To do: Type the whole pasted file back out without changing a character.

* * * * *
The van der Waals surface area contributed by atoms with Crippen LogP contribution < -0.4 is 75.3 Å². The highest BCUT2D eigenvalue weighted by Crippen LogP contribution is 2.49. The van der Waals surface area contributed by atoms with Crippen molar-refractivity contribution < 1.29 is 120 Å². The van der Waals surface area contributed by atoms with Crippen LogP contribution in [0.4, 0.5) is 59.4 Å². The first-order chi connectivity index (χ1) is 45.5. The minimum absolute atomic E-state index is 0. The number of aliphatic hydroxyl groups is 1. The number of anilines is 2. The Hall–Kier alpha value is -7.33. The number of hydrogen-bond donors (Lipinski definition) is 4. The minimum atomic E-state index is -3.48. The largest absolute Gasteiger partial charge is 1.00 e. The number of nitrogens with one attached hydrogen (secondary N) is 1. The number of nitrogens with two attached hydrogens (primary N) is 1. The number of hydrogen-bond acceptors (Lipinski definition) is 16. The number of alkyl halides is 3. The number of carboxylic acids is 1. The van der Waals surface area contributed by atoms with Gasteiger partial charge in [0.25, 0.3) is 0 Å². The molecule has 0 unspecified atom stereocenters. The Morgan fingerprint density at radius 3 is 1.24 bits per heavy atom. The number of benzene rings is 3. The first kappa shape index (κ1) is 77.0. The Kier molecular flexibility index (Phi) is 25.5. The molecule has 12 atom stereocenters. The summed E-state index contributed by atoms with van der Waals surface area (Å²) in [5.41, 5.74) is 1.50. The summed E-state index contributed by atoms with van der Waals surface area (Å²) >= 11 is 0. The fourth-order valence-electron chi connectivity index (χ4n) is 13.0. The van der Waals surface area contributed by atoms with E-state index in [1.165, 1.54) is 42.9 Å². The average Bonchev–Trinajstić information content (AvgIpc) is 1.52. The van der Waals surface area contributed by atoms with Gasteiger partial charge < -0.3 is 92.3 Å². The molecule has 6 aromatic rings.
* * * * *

The van der Waals surface area contributed by atoms with Crippen LogP contribution < -0.4 is 75.3 Å². The highest BCUT2D eigenvalue weighted by Crippen LogP contribution is 2.49. The van der Waals surface area contributed by atoms with Crippen molar-refractivity contribution < 1.29 is 120 Å². The van der Waals surface area contributed by atoms with Crippen LogP contribution in [0.4, 0.5) is 59.4 Å². The first-order chi connectivity index (χ1) is 45.5. The minimum absolute atomic E-state index is 0. The number of aliphatic hydroxyl groups is 1. The number of anilines is 2. The Hall–Kier alpha value is -7.33. The number of hydrogen-bond donors (Lipinski definition) is 4. The minimum atomic E-state index is -3.48. The largest absolute Gasteiger partial charge is 1.00 e. The number of nitrogens with one attached hydrogen (secondary N) is 1. The number of nitrogens with two attached hydrogens (primary N) is 1. The number of hydrogen-bond acceptors (Lipinski definition) is 16. The number of alkyl halides is 3. The number of carboxylic acids is 1. The van der Waals surface area contributed by atoms with Gasteiger partial charge in [0.25, 0.3) is 0 Å². The molecule has 0 unspecified atom stereocenters. The Morgan fingerprint density at radius 3 is 1.24 bits per heavy atom. The number of benzene rings is 3. The first kappa shape index (κ1) is 77.0. The Kier molecular flexibility index (Phi) is 25.5. The molecule has 12 atom stereocenters. The summed E-state index contributed by atoms with van der Waals surface area (Å²) in [5.41, 5.74) is 1.50. The summed E-state index contributed by atoms with van der Waals surface area (Å²) >= 11 is 0. The fourth-order valence-electron chi connectivity index (χ4n) is 13.0. The van der Waals surface area contributed by atoms with E-state index in [1.165, 1.54) is 42.9 Å². The average Bonchev–Trinajstić information content (AvgIpc) is 1.52. The van der Waals surface area contributed by atoms with Gasteiger partial charge < -0.3 is 92.3 Å². The molecule has 6 aromatic rings.